Increase Mather and the writing of history Marquita Elder

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English/History 3300

Reading Responses

January 16, 2007

Increase Mather and Mary Rowlandson


  1. Increase Mather and the writing of history

Marquita Elder

The most remarkable element of both narratives is each text’s staunch refusal to mask truth. Increase Mathers states in his address to the reader that “History is indeed in itself a profitable study.” Among those other versions of truth, the supposed false truths which inspires Mathers to write in the first place, Mathers’ account of King Philips War is rife with bias and poorly concealed propaganda. On the first day of class, we spoke at length about cultural works and the agendas behind them. Even without expressly conceding that his own work must therefore be a reflection of an agenda, Mathers implies that he, the “righteous,” because of his religiosity, is of an authority to do so. Really, his blatant disregard for the truths of his fellow historians amazes me. Nevertheless, I understand how Mathers might be completely justified in his interpretation of history’s truths. History profits the silent nothing. In his writing Mathers figures he and his fellow white man to be of a paternal nature both literally and figuratively. He writes about Indian “mischief,” a hallmark of juvenile behavior, and “the terror of God,” the divine father. In this model, white America’s duty is to discipline and to silence the Natives. White America achieves this, literally, with war and, figuratively, through Mather’s writings.

Here is the link to my artifact. From what I understand, Philip himself is the author of this poem.

Rebecca Gilliland

Mather’s opening of his brief history of war is succinct. He thinks that he is the historian of the situation by claiming he wants to present an unbiased presentation of facts and events all the while proclaiming his desire to help convert the heath population. From study, it is almost as though the English settlers beat the Indians over the head with Christianity until they accepted or else ran them out or segregated them for non-compliance. He stresses most the religious aspect of his presentation. He claims to write as God would have and to do his will aka convert the Indians, and while it is not stated point blank he seems willing to use force aka the numbers reference. It is also kind of funny because he’s such and influential minister who feels the classic desire to convert the heathens, most often by any means necessary, and yet he is claiming to be a historian; supposedly an unbiased perspective.

The item contained in the link is a series of cartoon drawing of lady liberty and a native American in a subservient position. It says its from the civil war era but it I think relates to Mather because it is similar to his status and beliefs according to his “Brief History…” Ultimately as a whole the American Settlers felt superior to the Native Americans. It also reflects the later sentiment of the Native Americans, in that they wanted the same liberties and rights claimed by all white Americans in the post civil war era.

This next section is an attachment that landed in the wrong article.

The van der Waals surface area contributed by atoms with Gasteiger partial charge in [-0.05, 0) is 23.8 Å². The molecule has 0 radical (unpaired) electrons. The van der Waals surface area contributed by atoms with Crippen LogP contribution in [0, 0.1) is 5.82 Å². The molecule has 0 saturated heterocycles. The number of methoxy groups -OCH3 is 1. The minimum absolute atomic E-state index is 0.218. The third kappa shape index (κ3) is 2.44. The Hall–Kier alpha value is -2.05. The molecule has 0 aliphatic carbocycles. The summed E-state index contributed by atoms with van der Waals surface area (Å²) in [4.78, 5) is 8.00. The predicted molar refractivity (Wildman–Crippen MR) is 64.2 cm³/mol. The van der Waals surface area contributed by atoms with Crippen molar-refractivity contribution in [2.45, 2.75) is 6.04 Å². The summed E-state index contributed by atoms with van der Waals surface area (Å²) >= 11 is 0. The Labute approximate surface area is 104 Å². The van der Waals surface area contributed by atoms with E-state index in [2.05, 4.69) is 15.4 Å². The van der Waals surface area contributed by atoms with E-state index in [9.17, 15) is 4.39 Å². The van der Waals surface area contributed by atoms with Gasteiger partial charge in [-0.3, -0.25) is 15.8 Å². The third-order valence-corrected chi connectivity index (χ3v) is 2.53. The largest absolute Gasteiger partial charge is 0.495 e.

Samantha Davis

Increase Mather’s A Brief History discusses the causes of King Philip’s War and some events of the war itself. It is extremely difficult to read and understand and the ideas do not flow together well. Mather’s role as historian, as he makes clear on the second page of the history, is not to inflame the war but nor does he discuss whether they should be at war at all with the Native Americans. He is simply writing down the events of the war as he knows them to be, rarely implementing opinion except in the case of God’s role in the war. His Puritan roots are obvious as he refers to God and “divine providence” as he describes the events of the war; the events of the war were part of the “Providence of God”. The Indians whom the English shared the land with were referred to as “barbarous creatures” in Mather’s history. Mather, like most Englishmen during his time, was inclined to see the Indians as a threat to their way of life, viewing them as lesser beings who were uncivilized, even though some (as John Salaman) were even Christianized. The presence of the “heathen people” on the land that was given to the English by God himself and the “fact” that the Indians were constantly plotting against the English made it acceptable for violence to erupt between the two groups.

In Mary Rowlandson’s account of time as a captive during King Philip’s War, she describes her captives as “heathen”, “barbarous”, and as the “enemy”. Although nothing violent happens to her personally, she finds herself witness to much violence done to her family and community. Throughout her ordeal, she is separated from everything familiar to her; her own sense of status in the community, separation of her from her children and husband, and comes near to starvation. She finds herself held at the will of her captors, owned as a slave by an Indian and his wives. Her attitude toward her captives changes little during her stay with the Indians, referring to them as liars, barbarous, pagan, and heathens. Her view toward her own community changes for she becomes more appreciative of what she has and grows closer to God through her ordeals. Although her account is written by her, it is noteworthy to mention the hand men in her community had in her accounts (Mather and her own husband). The many references to specific scripture and her relationship with God seem extremely similar to sermons of the time.